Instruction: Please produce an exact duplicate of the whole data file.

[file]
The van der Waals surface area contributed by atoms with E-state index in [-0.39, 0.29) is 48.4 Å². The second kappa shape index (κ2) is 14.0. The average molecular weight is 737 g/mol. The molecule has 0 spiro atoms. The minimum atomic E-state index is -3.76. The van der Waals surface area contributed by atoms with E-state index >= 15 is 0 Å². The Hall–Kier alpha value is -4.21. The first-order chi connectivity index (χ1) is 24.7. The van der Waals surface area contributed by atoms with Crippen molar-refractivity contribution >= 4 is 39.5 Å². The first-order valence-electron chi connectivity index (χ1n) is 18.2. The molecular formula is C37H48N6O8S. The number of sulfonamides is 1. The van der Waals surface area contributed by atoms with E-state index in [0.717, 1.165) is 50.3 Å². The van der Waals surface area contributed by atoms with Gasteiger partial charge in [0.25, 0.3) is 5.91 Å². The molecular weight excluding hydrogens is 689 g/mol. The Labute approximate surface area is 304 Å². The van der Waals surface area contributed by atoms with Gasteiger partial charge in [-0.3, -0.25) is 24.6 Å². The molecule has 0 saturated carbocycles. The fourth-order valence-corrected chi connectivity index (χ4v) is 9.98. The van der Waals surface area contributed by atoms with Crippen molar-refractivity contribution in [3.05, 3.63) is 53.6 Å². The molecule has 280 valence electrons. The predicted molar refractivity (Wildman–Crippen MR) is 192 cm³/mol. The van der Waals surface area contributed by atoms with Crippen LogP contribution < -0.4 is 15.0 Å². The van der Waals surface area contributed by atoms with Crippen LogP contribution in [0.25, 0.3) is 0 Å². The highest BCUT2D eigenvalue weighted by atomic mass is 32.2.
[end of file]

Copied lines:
The van der Waals surface area contributed by atoms with E-state index in [-0.39, 0.29) is 48.4 Å². The second kappa shape index (κ2) is 14.0. The average molecular weight is 737 g/mol. The molecule has 0 spiro atoms. The minimum atomic E-state index is -3.76. The van der Waals surface area contributed by atoms with E-state index >= 15 is 0 Å². The Hall–Kier alpha value is -4.21. The first-order chi connectivity index (χ1) is 24.7. The van der Waals surface area contributed by atoms with Crippen molar-refractivity contribution >= 4 is 39.5 Å². The first-order valence-electron chi connectivity index (χ1n) is 18.2. The molecular formula is C37H48N6O8S. The number of sulfonamides is 1. The van der Waals surface area contributed by atoms with E-state index in [0.717, 1.165) is 50.3 Å². The van der Waals surface area contributed by atoms with Gasteiger partial charge in [0.25, 0.3) is 5.91 Å². The molecular weight excluding hydrogens is 689 g/mol. The Labute approximate surface area is 304 Å². The van der Waals surface area contributed by atoms with Gasteiger partial charge in [-0.3, -0.25) is 24.6 Å². The molecule has 0 saturated carbocycles. The fourth-order valence-corrected chi connectivity index (χ4v) is 9.98. The van der Waals surface area contributed by atoms with Crippen molar-refractivity contribution in [3.05, 3.63) is 53.6 Å². The molecule has 280 valence electrons. The predicted molar refractivity (Wildman–Crippen MR) is 192 cm³/mol. The van der Waals surface area contributed by atoms with Crippen LogP contribution < -0.4 is 15.0 Å². The van der Waals surface area contributed by atoms with Crippen LogP contribution in [0.25, 0.3) is 0 Å². The highest BCUT2D eigenvalue weighted by atomic mass is 32.2.